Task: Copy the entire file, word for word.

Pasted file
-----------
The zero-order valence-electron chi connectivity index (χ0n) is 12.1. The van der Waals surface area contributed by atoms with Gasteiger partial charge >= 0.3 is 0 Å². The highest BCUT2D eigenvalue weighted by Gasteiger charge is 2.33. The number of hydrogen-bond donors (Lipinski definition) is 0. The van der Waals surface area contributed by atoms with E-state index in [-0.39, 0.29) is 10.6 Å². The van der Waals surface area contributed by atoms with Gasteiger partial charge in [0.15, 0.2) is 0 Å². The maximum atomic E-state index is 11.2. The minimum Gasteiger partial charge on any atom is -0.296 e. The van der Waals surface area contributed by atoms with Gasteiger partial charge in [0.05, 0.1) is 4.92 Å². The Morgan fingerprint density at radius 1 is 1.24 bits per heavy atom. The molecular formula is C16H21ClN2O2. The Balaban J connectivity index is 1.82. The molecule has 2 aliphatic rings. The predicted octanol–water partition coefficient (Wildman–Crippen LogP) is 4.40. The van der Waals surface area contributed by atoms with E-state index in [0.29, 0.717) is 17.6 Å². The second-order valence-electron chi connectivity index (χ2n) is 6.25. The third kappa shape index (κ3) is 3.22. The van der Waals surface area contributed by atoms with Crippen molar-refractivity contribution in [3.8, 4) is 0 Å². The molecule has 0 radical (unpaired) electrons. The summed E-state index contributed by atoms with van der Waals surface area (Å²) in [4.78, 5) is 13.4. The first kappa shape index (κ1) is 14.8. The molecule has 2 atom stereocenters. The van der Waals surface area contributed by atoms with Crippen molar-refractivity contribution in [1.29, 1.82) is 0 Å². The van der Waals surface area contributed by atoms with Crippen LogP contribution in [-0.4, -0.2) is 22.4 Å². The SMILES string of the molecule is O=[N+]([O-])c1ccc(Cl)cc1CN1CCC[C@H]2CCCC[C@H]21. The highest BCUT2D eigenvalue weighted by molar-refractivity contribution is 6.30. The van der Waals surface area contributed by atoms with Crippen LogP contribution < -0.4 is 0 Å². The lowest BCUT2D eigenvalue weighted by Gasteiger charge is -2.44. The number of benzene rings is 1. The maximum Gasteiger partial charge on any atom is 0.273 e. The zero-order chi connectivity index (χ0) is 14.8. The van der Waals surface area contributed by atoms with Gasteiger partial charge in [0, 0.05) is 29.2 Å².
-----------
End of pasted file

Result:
The zero-order valence-electron chi connectivity index (χ0n) is 12.1. The van der Waals surface area contributed by atoms with Gasteiger partial charge >= 0.3 is 0 Å². The highest BCUT2D eigenvalue weighted by Gasteiger charge is 2.33. The number of hydrogen-bond donors (Lipinski definition) is 0. The van der Waals surface area contributed by atoms with E-state index in [-0.39, 0.29) is 10.6 Å². The van der Waals surface area contributed by atoms with Gasteiger partial charge in [0.15, 0.2) is 0 Å². The maximum atomic E-state index is 11.2. The minimum Gasteiger partial charge on any atom is -0.296 e. The van der Waals surface area contributed by atoms with Gasteiger partial charge in [0.05, 0.1) is 4.92 Å². The Morgan fingerprint density at radius 1 is 1.24 bits per heavy atom. The molecular formula is C16H21ClN2O2. The Balaban J connectivity index is 1.82. The molecule has 2 aliphatic rings. The predicted octanol–water partition coefficient (Wildman–Crippen LogP) is 4.40. The van der Waals surface area contributed by atoms with E-state index in [0.29, 0.717) is 17.6 Å². The second-order valence-electron chi connectivity index (χ2n) is 6.25. The third kappa shape index (κ3) is 3.22. The van der Waals surface area contributed by atoms with Crippen molar-refractivity contribution in [3.8, 4) is 0 Å². The molecule has 0 radical (unpaired) electrons. The summed E-state index contributed by atoms with van der Waals surface area (Å²) in [4.78, 5) is 13.4. The first kappa shape index (κ1) is 14.8. The molecule has 2 atom stereocenters. The van der Waals surface area contributed by atoms with Crippen molar-refractivity contribution in [1.29, 1.82) is 0 Å². The van der Waals surface area contributed by atoms with Crippen LogP contribution in [-0.4, -0.2) is 22.4 Å². The SMILES string of the molecule is O=[N+]([O-])c1ccc(Cl)cc1CN1CCC[C@H]2CCCC[C@H]21. The highest BCUT2D eigenvalue weighted by molar-refractivity contribution is 6.30. The van der Waals surface area contributed by atoms with Crippen LogP contribution < -0.4 is 0 Å². The lowest BCUT2D eigenvalue weighted by Gasteiger charge is -2.44. The number of benzene rings is 1. The maximum Gasteiger partial charge on any atom is 0.273 e. The zero-order chi connectivity index (χ0) is 14.8. The van der Waals surface area contributed by atoms with Gasteiger partial charge in [0, 0.05) is 29.2 Å².